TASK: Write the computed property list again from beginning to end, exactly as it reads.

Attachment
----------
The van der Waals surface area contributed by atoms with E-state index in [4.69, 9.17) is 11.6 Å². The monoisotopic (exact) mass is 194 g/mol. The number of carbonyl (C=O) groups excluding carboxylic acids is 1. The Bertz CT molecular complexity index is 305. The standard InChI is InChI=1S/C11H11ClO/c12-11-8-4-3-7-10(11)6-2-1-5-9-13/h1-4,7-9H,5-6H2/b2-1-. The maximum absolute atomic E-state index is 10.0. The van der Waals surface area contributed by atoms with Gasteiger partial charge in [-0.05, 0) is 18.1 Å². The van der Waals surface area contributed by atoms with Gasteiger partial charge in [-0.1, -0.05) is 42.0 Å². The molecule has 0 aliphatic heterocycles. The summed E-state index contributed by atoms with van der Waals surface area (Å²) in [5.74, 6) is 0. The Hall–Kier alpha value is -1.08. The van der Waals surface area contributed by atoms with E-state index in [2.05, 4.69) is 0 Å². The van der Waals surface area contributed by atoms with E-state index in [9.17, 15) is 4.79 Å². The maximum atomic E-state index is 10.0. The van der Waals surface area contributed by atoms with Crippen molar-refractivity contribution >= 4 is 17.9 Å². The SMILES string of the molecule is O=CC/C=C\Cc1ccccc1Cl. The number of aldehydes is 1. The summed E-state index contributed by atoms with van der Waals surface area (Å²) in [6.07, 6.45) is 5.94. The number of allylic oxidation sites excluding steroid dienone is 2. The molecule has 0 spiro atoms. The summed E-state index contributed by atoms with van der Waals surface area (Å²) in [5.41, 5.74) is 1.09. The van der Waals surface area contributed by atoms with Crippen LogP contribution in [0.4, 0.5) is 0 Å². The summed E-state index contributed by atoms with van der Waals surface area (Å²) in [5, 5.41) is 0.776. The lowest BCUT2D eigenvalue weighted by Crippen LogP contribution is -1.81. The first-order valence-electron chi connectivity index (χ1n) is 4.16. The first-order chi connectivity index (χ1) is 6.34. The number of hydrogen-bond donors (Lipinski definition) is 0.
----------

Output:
The van der Waals surface area contributed by atoms with E-state index in [4.69, 9.17) is 11.6 Å². The monoisotopic (exact) mass is 194 g/mol. The number of carbonyl (C=O) groups excluding carboxylic acids is 1. The Bertz CT molecular complexity index is 305. The standard InChI is InChI=1S/C11H11ClO/c12-11-8-4-3-7-10(11)6-2-1-5-9-13/h1-4,7-9H,5-6H2/b2-1-. The maximum absolute atomic E-state index is 10.0. The van der Waals surface area contributed by atoms with Gasteiger partial charge in [-0.05, 0) is 18.1 Å². The van der Waals surface area contributed by atoms with Gasteiger partial charge in [-0.1, -0.05) is 42.0 Å². The molecule has 0 aliphatic heterocycles. The summed E-state index contributed by atoms with van der Waals surface area (Å²) in [5.74, 6) is 0. The Hall–Kier alpha value is -1.08. The van der Waals surface area contributed by atoms with E-state index in [2.05, 4.69) is 0 Å². The van der Waals surface area contributed by atoms with E-state index in [9.17, 15) is 4.79 Å². The maximum atomic E-state index is 10.0. The van der Waals surface area contributed by atoms with Crippen molar-refractivity contribution >= 4 is 17.9 Å². The SMILES string of the molecule is O=CC/C=C\Cc1ccccc1Cl. The number of aldehydes is 1. The summed E-state index contributed by atoms with van der Waals surface area (Å²) in [6.07, 6.45) is 5.94. The number of allylic oxidation sites excluding steroid dienone is 2. The molecule has 0 spiro atoms. The summed E-state index contributed by atoms with van der Waals surface area (Å²) in [5.41, 5.74) is 1.09. The van der Waals surface area contributed by atoms with Crippen LogP contribution in [0.4, 0.5) is 0 Å². The summed E-state index contributed by atoms with van der Waals surface area (Å²) in [5, 5.41) is 0.776. The lowest BCUT2D eigenvalue weighted by Crippen LogP contribution is -1.81. The first-order valence-electron chi connectivity index (χ1n) is 4.16. The first-order chi connectivity index (χ1) is 6.34. The number of hydrogen-bond donors (Lipinski definition) is 0.